-Eric
 

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epic said:
2nd post on this thread - http://forums.roadbikereview.com/showthread.php?t=58498 - they're lighter, more aero, stronger, and cheaper! If I can have all of that... I'd be an idiot to buy 7801s wouldn't I?
This is what it actually says:

"There are plenty of reviews here on all the wheels you mentioned. What you won't find are reviews on custom built wheels from hubs, spokes, and rims because there are too many variations... but that would be your best bet. If you get a good builder, you can have lighter, more aero, more durable, easier to repair... and cheaper... all at once."

OK... I was being just a tad extreme... but notice I said that you "can" do better in all these aspects... and obviously that depends on where you are starting from. I didn't say that all custom wheels were *always* better than pre-builts in every way... and 7801s were not part of the discussion...

But since you asked, I think 7801s would be pretty easy to beat in every way... Use a deep Niobium rim with 24/28 Cx-rays and White Ind or DT hubs. Aero is certainly better, and they should be stronger, the parts aren't proprietary (and expensive), they'll weigh less... now ask Ligero or Ergott what they'd cost and see if I'm right.
 

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Factory vs. "hand built" wheels is analogous Factory vs. custom frame

I don't think you'll find that any custom wheel builder will claim that their wheels will necessarily be lighter or more aerodynamic than off-the-rack wheels, just like you won't find any custom frame builers will claim that their frames will be lighter or more aerodynamic than off-the-rack frames. But what both custom wheel and custom frame builders can do is create a wheel or frame that is better tailored for the individual user. All wheels (or frames) by necessity have to balance many variables, such as weight, aerodynamics, strength, stiffness, cost, repairability, compatibility, etc. With a custom wheel, you can specify the balance of all these variables, that are best suited to you.

A second aspect is that many off-the-rack wheels use proprietary parts and designs. Frequently, these proprietary features are just gimmicks and marketting hype (paired spokes and double threaded spokes fit into this category). These proprietary parts make often make wheel repairs more expensive and more time consuming - most bike shops do not stock proprietary parts, and must order them from the manufacturer. Proprietary parts may also become obsolete - when the manufacturer adopts a new gimmick design a year or two from now, they may no longer make parts for their old wheels. In contrast, custom wheel builders usually use standard design parts (hubs, rim, spokes, nipples) and therefore more easily repaired. Even if an exact replacement for a specific part of a custom wheel becomes unavailable, because of the use of standard components, another standard part may be easily substituted.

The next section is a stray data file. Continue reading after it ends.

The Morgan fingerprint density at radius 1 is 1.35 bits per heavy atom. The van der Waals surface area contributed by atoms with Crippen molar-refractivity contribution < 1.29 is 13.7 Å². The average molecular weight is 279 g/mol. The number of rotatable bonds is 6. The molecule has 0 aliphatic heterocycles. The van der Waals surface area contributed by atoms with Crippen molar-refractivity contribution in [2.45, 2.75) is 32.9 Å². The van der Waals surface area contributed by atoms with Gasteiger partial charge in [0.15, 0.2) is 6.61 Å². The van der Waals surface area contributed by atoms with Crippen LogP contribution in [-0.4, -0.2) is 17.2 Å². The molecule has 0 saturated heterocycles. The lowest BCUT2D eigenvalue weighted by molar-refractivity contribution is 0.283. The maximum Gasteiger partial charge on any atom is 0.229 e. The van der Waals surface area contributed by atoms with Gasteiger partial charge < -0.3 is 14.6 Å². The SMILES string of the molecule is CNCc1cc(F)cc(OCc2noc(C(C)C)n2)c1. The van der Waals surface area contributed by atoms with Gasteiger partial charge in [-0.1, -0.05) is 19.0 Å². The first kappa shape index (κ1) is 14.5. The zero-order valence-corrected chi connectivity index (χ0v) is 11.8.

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just swapped my

dura ace/open pros 32 3x with revolutions for a set of new ksyrium es's. in hand the k's
feel lighter, on the bike the hand builts are a little more compliant. on a climb the k's feel
slightly snappier but once settled into a tempo you would be hard pressed to tell
the diff. the k's look SWEET though, if you have the money to spend they are bling,
on performance though blind test i really wouldn't be able to tell much of a difference.
they WILL not make you faster.
 

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I just destroyed an OP rim racing Sunday. Before noon on Monday, the wheel is re-built by my LBS and ready to go. Cost is about $100 Cdn.

If I had been using my Eurus wheel and needed a new rim and spokes (I replace all spokes after a catastrophic potato-chipping) it would be over $400. Add two weeks to find the rim and spoke kits.

Empirical Evidence.